The Royal Institute of British Architects’ (RIBA) Future Trends Survey for May 2016 has reported modest changes from April results, with the private housing sector remaining the strongest driver of growth. While the public sector is yet to see improvement, practices showed an overall confidence for future workloads, with North England continuing to remain the most positive. The survey, established in 2009, uses a geographically representative sample of mixed-size practices “to monitor business and employment trends affecting the architects’ profession.”
After announcing the list of 2016 National Awards yesterday, the Royal Institute of British Architects (RIBA) has released today the longlist for the 2016 House of the Year Award. Given to the best new house or extension in the UK, this year’s list features residential architecture of all different sites and sizes. Last year’s top prize was awarded to Skene Catling De La Pena's Flint House for their earthly, sloping addition to the Buckinghamshire countryside.
Find the complete longlist after the break.
The Royal Institute of British Architects (RIBA) has announced the winners of the 2016 RIBA National Awards. The shortlist for the RIBA Stirling Prize for the UK’s best building of the year will be drawn from these 46 award-winning buildings.
The Royal Institute of British Architects (RIBA) has released the results of their Future Trends Survey for April 2016. The report shows continued growth in employment and workload predictions, as the industry edges closer to pre-recession levels. Notably, it shows a rise in revenue for projects outside of the UK, with this figure jumping for large practices.
The Royal Institute of British Architects (RIBA) will open a new national architecture centre, RIBA North, in Liverpool this August. The centre will house an exhibition gallery, a conference and event space, a cafe and a shop, and aims to build upon the Waterfront location’s status as a lively cultural destination.
The Islington Council, in collaboration with the Royal Institute of British Architects, is hosting a design competition for the new Finsbury Leisure Centre on the Bunhill ward site in south Islington, London. Five firms -- Rogers Stirk Harbour + Partners, Grimshaw, Hawkins\Brown, Pollard Thomas Edwards, and Henley Halebrown Rorrison -- have been shortlisted to present their proposals to the public.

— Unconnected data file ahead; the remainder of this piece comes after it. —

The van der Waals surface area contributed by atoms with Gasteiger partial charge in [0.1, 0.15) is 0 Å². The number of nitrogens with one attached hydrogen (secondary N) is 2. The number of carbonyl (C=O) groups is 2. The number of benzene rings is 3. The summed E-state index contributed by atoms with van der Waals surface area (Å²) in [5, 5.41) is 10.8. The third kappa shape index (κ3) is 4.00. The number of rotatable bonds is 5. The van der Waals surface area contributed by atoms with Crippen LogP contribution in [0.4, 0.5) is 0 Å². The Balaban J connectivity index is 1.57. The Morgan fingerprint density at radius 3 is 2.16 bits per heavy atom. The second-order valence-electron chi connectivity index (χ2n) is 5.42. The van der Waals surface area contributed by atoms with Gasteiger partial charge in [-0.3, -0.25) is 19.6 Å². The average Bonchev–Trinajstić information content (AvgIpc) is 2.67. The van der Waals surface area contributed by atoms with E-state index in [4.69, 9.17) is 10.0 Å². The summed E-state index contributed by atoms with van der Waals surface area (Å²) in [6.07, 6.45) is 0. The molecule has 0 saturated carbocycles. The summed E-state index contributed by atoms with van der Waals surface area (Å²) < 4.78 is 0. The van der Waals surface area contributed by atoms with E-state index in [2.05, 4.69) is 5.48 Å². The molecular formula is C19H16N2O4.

The Royal Institute of British Architects (RIBA) has announced its longlist of 30 buildings to be considered for the inaugural RIBA International Prize. According to the organization, “Projects range from large urban infrastructure schemes to private residential projects; cultural destinations to civic spaces; academic buildings to places of worship. The RIBA International Prize will be awarded to the most significant and inspirational building of the year. The winning building will demonstrate visionary, innovative thinking and excellence of execution, whilst making a distinct contribution to its users and to its physical context.” This is the first RIBA Award to be open to any qualified architect in the world.
The 30 long-listed buildings will be visited over the summer by the RIBA awards committee, after which, the list will be reduced to 20 winners of RIBA Awards for International Excellence. Subsequently, six finalists will be chosen and visited by a Grand Jury in the fall. According to RIBA, “[Awards for International Excellence] will be given to buildings worldwide that stretch the boundaries of architecture. Irrespective of style, complexity and size of both scheme and budget successful projects should demonstrate visionary or innovative thinking and excellence of execution.” The Grand Jury is being lead by Richard Rogers and includes Billie Tsien, Kunlé Adeyemi, Philip Gumuchdjian, and Marilyn Jordan Taylor.
The Royal Institute of British Architects (RIBA) has announced 17 winners for its RIBA South Awards, which recognize architectural excellence. These 17 regional award winners were drawn from a shortlist of 30 projects. Over the next few months, they will be considered for the RIBA National Awards, and then for the RIBA Stirling Prize.
From a shortlist of 68 buildings, 36 London projects have been awarded the 2016 RIBA London Awards for architectural excellence, the city's most prestigious design honor. The winners include a home for ravens, a Japanese-inspired London terrace home and a historical restoration. All of these designs will be further considered for the RIBA National Awards, to be announced in July. The winners of the national award will then create a shortlist for the RIBA Stirling Prize – the highest award for architecture in the UK.
The Royal Institute of British Architects’ (RIBA) Future Trends Survey for March 2016 has reported signs of stability after recent downward trends, with the balance figure rising from +21 in February up to +31 in March.